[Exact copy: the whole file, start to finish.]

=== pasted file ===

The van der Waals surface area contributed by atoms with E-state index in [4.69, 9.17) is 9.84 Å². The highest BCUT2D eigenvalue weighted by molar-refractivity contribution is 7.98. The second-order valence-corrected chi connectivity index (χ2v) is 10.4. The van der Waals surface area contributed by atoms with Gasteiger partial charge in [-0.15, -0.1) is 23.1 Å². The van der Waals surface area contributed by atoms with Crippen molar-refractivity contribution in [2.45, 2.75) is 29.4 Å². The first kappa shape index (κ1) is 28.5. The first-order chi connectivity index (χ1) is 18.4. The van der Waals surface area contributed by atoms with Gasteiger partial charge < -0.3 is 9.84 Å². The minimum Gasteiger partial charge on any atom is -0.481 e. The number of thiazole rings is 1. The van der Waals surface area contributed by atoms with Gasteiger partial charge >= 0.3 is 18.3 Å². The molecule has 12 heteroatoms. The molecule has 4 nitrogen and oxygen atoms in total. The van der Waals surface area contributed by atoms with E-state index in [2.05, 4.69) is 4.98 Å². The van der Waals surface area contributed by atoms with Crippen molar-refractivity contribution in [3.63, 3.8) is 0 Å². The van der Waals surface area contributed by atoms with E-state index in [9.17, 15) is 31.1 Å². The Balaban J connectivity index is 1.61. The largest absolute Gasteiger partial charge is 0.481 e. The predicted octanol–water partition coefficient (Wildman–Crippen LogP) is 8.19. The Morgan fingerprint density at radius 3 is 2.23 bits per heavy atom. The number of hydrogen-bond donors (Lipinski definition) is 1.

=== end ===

The van der Waals surface area contributed by atoms with E-state index in [4.69, 9.17) is 9.84 Å². The highest BCUT2D eigenvalue weighted by molar-refractivity contribution is 7.98. The second-order valence-corrected chi connectivity index (χ2v) is 10.4. The van der Waals surface area contributed by atoms with Gasteiger partial charge in [-0.15, -0.1) is 23.1 Å². The van der Waals surface area contributed by atoms with Crippen molar-refractivity contribution in [2.45, 2.75) is 29.4 Å². The first kappa shape index (κ1) is 28.5. The first-order chi connectivity index (χ1) is 18.4. The van der Waals surface area contributed by atoms with Gasteiger partial charge < -0.3 is 9.84 Å². The minimum Gasteiger partial charge on any atom is -0.481 e. The number of thiazole rings is 1. The van der Waals surface area contributed by atoms with Gasteiger partial charge >= 0.3 is 18.3 Å². The molecule has 12 heteroatoms. The molecule has 4 nitrogen and oxygen atoms in total. The van der Waals surface area contributed by atoms with E-state index in [2.05, 4.69) is 4.98 Å². The van der Waals surface area contributed by atoms with Crippen molar-refractivity contribution in [3.63, 3.8) is 0 Å². The van der Waals surface area contributed by atoms with E-state index in [9.17, 15) is 31.1 Å². The Balaban J connectivity index is 1.61. The largest absolute Gasteiger partial charge is 0.481 e. The predicted octanol–water partition coefficient (Wildman–Crippen LogP) is 8.19. The Morgan fingerprint density at radius 3 is 2.23 bits per heavy atom. The number of hydrogen-bond donors (Lipinski definition) is 1.